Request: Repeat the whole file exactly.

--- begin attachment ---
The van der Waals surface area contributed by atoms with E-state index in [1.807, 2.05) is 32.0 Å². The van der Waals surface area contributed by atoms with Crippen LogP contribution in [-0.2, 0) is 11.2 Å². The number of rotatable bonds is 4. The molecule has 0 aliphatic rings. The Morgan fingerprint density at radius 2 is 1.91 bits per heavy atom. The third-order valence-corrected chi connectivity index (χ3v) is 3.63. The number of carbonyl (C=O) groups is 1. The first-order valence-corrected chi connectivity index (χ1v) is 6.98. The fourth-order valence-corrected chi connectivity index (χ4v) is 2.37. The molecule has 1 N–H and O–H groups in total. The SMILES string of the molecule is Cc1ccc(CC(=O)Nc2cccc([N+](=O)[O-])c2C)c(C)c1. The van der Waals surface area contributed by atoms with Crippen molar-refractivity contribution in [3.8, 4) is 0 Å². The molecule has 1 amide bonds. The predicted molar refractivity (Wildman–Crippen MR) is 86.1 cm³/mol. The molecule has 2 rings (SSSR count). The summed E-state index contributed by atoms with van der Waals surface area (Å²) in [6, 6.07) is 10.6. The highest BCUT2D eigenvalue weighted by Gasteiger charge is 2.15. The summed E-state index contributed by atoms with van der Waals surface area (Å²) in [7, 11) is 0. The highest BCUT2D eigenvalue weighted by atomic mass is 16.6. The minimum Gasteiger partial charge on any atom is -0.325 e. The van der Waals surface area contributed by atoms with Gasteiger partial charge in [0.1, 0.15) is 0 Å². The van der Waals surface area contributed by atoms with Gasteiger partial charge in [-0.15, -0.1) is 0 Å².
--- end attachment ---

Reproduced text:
The van der Waals surface area contributed by atoms with E-state index in [1.807, 2.05) is 32.0 Å². The van der Waals surface area contributed by atoms with Crippen LogP contribution in [-0.2, 0) is 11.2 Å². The number of rotatable bonds is 4. The molecule has 0 aliphatic rings. The Morgan fingerprint density at radius 2 is 1.91 bits per heavy atom. The third-order valence-corrected chi connectivity index (χ3v) is 3.63. The number of carbonyl (C=O) groups is 1. The first-order valence-corrected chi connectivity index (χ1v) is 6.98. The fourth-order valence-corrected chi connectivity index (χ4v) is 2.37. The molecule has 1 N–H and O–H groups in total. The SMILES string of the molecule is Cc1ccc(CC(=O)Nc2cccc([N+](=O)[O-])c2C)c(C)c1. The van der Waals surface area contributed by atoms with Crippen molar-refractivity contribution in [3.8, 4) is 0 Å². The molecule has 1 amide bonds. The predicted molar refractivity (Wildman–Crippen MR) is 86.1 cm³/mol. The molecule has 2 rings (SSSR count). The summed E-state index contributed by atoms with van der Waals surface area (Å²) in [6, 6.07) is 10.6. The highest BCUT2D eigenvalue weighted by Gasteiger charge is 2.15. The summed E-state index contributed by atoms with van der Waals surface area (Å²) in [7, 11) is 0. The highest BCUT2D eigenvalue weighted by atomic mass is 16.6. The minimum Gasteiger partial charge on any atom is -0.325 e. The van der Waals surface area contributed by atoms with Gasteiger partial charge in [0.1, 0.15) is 0 Å². The van der Waals surface area contributed by atoms with Gasteiger partial charge in [-0.15, -0.1) is 0 Å².